Stories tagged with Senegal

Apr 4, 2016 SN Senegal
Imagine for a moment that you live in a village with no electricity.  When the sun goes down each evening, you rely on the light of fires or flashlights as you cook your evening meal. Your children must study before the sun goes down, or else use the dimly glowing light of a cell phone to illuminate their work. And speaking of cell phones, the only way to charge yours is to travel to a charging station in the nearest town, pay a fee, and wait while your battery replenishes.
Now imagine that you are suddenly offered an affordable, safe,...
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Feb 2, 2016 SN Senegal

A Senegalese man – early twenties, I’d guess – has been running silently beside me for the last three miles as the sun pounds down on us.  He’s wearing a long-sleeved jacket and a drawstring backpack and given that I sweat through my tank top miles ago, I am in awe. As we near the end of the race it becomes apparent that I might place so he begins clearing a path for me to accelerate through the runners ahead of us. I am exhausted but with his encouragement I pick up my pace.  Just before the final turn he...
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Mar 3, 2013 SN Senegal

Some of you have may lend to women borrowers gathered in groups called "Village Bank", or "Banc Villageois" in French, the following is the story of this system in Senegal.

In 1984, in a plane going to La Paz, John Hatch outlined a project in which poor people gathered in a group were directly in charge of their financial service program. The main idea was to provide small loan to poorest families, especially women, for helping them to start small businesses. Such as what Grameen Bank was already doing in Bangladesh.
Village Banking has been... Continue Reading >>
Jan 1, 2013 GT Guatemala, JO Jordan, KE Kenya, KG Kyrgyzstan, PH Philippines

By Kiva Fellows | KF19 | All Over the World

With January 2013 coming to an end, KF19 fellows are either continuing on with KF20 or returning home to various responsibilities and careers. Regardless of the next adventure or destination, one thing is common among all: KF19 fellows have been permanently changed by their placements.

What began as a joint blog post about any person, place, or event during the course of the fellowship that affected our lives, of itself turned into simply the one person who left the most impact. Afterall,...

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Dec 12, 2012 SN Senegal

0041.jpgw300Squished amid the forcibly vertical crowd of 45 some odd people in a Senegalese bus made for “15 maximum!”  (or so the sign read…), arms glued to my sides and modeling a facial expression of utter discomfort, I overheard a jarring statistic shared in conversation between my neighbors:  25% of Senegal’s population is living in .3% of the land in Dakar.

Try to find empty space — I dare you.

The mind visual...

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Nov 11, 2012 SN Senegal

Senegalese cellphone subscribers 2000:     Senegalese cellphone subscribers 2011:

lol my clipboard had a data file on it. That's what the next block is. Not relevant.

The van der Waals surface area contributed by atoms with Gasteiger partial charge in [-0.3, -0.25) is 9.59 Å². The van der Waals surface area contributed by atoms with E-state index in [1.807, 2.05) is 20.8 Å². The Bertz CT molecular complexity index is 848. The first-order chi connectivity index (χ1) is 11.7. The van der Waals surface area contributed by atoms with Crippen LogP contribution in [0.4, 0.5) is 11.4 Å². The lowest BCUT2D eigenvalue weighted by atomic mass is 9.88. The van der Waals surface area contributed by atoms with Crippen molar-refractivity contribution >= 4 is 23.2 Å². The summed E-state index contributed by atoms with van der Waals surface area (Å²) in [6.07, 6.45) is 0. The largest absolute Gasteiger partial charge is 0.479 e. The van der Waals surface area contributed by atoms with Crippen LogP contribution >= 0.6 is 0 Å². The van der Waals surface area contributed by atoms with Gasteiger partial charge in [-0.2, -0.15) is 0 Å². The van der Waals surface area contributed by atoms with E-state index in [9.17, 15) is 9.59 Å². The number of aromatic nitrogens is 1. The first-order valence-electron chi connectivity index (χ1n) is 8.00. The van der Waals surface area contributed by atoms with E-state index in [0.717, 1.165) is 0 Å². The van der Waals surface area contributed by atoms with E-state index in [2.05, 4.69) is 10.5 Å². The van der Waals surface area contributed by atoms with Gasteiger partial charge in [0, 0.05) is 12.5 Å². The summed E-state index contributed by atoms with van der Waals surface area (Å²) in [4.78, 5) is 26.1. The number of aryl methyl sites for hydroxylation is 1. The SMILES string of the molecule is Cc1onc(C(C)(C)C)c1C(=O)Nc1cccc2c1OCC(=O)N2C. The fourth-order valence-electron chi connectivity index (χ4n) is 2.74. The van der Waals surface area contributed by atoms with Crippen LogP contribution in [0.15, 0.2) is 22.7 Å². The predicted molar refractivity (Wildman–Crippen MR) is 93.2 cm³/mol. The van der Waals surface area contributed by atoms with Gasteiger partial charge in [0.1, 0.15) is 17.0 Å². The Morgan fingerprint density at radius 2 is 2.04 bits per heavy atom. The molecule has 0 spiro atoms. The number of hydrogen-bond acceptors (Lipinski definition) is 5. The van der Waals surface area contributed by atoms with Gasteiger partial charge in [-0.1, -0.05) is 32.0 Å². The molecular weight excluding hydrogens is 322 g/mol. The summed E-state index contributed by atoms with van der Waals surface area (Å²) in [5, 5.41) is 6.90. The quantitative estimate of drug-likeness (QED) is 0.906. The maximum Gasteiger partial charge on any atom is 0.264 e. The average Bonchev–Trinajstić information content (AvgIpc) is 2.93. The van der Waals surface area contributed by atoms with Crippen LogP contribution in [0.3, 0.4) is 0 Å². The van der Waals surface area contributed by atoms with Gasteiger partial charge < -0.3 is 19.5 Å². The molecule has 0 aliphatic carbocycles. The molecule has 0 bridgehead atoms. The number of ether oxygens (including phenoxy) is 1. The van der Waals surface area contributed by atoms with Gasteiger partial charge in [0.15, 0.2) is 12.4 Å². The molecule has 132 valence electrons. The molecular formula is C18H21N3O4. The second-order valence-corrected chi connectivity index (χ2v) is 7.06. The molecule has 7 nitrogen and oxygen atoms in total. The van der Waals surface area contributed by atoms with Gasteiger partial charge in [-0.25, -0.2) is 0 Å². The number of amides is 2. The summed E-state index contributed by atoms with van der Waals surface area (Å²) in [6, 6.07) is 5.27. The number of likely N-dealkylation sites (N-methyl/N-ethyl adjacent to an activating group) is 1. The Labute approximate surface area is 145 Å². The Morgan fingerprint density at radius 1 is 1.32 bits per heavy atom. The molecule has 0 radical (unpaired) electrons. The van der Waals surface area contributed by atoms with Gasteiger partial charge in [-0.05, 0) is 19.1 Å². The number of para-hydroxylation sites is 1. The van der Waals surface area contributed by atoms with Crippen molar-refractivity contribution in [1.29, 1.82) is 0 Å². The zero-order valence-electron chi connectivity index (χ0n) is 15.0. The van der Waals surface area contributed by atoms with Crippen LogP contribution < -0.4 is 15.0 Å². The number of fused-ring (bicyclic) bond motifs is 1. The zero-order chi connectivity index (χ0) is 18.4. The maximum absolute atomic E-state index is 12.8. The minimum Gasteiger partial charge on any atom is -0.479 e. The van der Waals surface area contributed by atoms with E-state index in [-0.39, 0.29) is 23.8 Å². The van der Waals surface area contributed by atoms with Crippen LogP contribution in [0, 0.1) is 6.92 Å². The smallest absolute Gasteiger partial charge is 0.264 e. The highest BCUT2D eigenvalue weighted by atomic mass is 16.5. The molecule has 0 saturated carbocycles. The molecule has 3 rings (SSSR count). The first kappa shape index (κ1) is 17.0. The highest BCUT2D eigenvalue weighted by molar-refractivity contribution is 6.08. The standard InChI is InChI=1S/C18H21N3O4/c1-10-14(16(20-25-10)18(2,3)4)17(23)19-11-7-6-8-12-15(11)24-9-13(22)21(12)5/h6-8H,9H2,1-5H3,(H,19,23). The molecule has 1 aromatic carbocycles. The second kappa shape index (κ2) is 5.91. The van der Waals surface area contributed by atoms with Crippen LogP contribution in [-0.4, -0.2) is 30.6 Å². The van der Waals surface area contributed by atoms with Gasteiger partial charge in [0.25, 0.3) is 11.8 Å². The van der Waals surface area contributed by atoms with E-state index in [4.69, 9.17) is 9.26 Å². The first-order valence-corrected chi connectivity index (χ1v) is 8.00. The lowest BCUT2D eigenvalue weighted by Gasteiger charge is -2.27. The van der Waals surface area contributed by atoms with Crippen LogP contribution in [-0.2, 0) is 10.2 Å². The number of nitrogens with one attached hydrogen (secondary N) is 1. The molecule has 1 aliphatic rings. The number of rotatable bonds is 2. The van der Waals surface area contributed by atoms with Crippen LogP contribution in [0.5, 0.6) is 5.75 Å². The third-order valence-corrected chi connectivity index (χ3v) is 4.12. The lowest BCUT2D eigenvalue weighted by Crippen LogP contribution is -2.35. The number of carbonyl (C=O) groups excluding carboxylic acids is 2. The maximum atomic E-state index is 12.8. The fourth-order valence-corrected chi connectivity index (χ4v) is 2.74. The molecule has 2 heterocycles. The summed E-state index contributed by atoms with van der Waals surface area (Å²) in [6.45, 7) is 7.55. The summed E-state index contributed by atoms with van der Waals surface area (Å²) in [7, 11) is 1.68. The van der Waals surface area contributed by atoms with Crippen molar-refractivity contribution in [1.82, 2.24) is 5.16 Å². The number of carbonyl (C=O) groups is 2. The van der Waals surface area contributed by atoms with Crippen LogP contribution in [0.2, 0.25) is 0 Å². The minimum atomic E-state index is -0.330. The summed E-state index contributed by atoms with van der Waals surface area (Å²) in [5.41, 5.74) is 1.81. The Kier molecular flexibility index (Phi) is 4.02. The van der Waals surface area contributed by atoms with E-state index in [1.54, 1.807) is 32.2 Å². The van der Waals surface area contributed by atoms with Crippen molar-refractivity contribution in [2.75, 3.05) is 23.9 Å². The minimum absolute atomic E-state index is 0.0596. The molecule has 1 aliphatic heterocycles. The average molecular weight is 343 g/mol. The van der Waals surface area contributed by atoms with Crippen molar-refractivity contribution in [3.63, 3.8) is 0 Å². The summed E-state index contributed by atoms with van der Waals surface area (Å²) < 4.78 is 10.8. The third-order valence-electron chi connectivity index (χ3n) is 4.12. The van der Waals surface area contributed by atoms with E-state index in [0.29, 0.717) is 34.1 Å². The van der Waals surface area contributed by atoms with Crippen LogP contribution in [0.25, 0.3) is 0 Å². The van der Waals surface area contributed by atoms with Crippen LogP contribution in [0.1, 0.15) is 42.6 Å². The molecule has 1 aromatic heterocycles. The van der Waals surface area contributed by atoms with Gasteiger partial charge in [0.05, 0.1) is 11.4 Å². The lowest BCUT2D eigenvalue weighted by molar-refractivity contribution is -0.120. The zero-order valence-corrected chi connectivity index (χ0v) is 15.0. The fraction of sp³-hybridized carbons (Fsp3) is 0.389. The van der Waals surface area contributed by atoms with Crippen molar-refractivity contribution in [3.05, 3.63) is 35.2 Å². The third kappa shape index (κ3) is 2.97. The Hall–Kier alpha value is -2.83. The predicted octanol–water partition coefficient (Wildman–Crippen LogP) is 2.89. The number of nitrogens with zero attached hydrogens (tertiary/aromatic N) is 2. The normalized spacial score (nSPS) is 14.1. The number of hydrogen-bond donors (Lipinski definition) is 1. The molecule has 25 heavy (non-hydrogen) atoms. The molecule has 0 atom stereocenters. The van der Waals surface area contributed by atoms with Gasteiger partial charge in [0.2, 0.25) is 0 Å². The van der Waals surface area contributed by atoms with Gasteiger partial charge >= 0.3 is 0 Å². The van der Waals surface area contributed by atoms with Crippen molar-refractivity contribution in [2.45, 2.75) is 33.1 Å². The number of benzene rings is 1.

Approximately 250,000                                 Approximately 9.3 million

The numbers are jarring, and the widespread presence of cellphones is palpable.

Before coming to Senegal, a friend encouraged me to keep an eye out for the radical, drastic, and constant ...

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Nov 11, 2012 SN Senegal

It’s not a path uncharted, per se; in fact, the use of banks on wheels the world over is surprisingly widespread.  The existence of a mobile bank branch with UIMCEC – the bank with whom I’m working – is recent enough, however, to create quite a stir.

Allow me to present you with (drum roll): banks on wheels.  As the name suggests, they’re adaptable, they’re versatile, and they’re… moveable!  The wheels can come in a variety of forms – from cars, to buses, to vans, to RVs – and the impact they have in developing countries is simply immeasurable.

Needless to say the processes...

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Nov 11, 2012 SN Senegal

The magnificent Mame.

Mame Aly Laye had an anchoring presence and glow that pulled me in.

I typically acknowledge the clients stopping by whichever branch I’m working at with a head nod, a soft smile, and a swift return of my gaze back down to whichever activity I’m absorbed in.  It’s my imperfect way of acknowledging that we both have busy days we must carry on with.

There was something different about Mame.  The moment I spotted him walking...

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Oct 10, 2012 SN Senegal

I’m piggybacking Holly’s great blog on Eid al-Adha – i.e. Tabaski – to give you a peek into how another West African country celebrates this highly anticipated holiday. Turns out, as you will learn, the brouhaha differs a bit from place to place.

My introduction to Tabaski began several weeks ago when I arrived for my first day at UIMCEC. Within the first 30 minutes of being seated at my desk, conversation with my supervisor was interrupted twice by clients seeking to take out loans for Tabaski. Both times, my supervisor shot me a look of: “Much more of this to come…”


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Oct 10, 2012 SN Senegal

A Recap of My Visits to a Senegalese Soccer Game and Île de Gorée (Island of Gorée)

Among the first pieces of advice I was given by a local upon arriving in Senegal was: “If you’re to do only two things while here in Dakar, make them a trip to the Senegalese soccer stadium (watch a live game, too, “if you’re lucky”), and an afternoon visit to the emblematic Île de Gorée.”

Senegal’s soccer stadium — Dakar, Senegal

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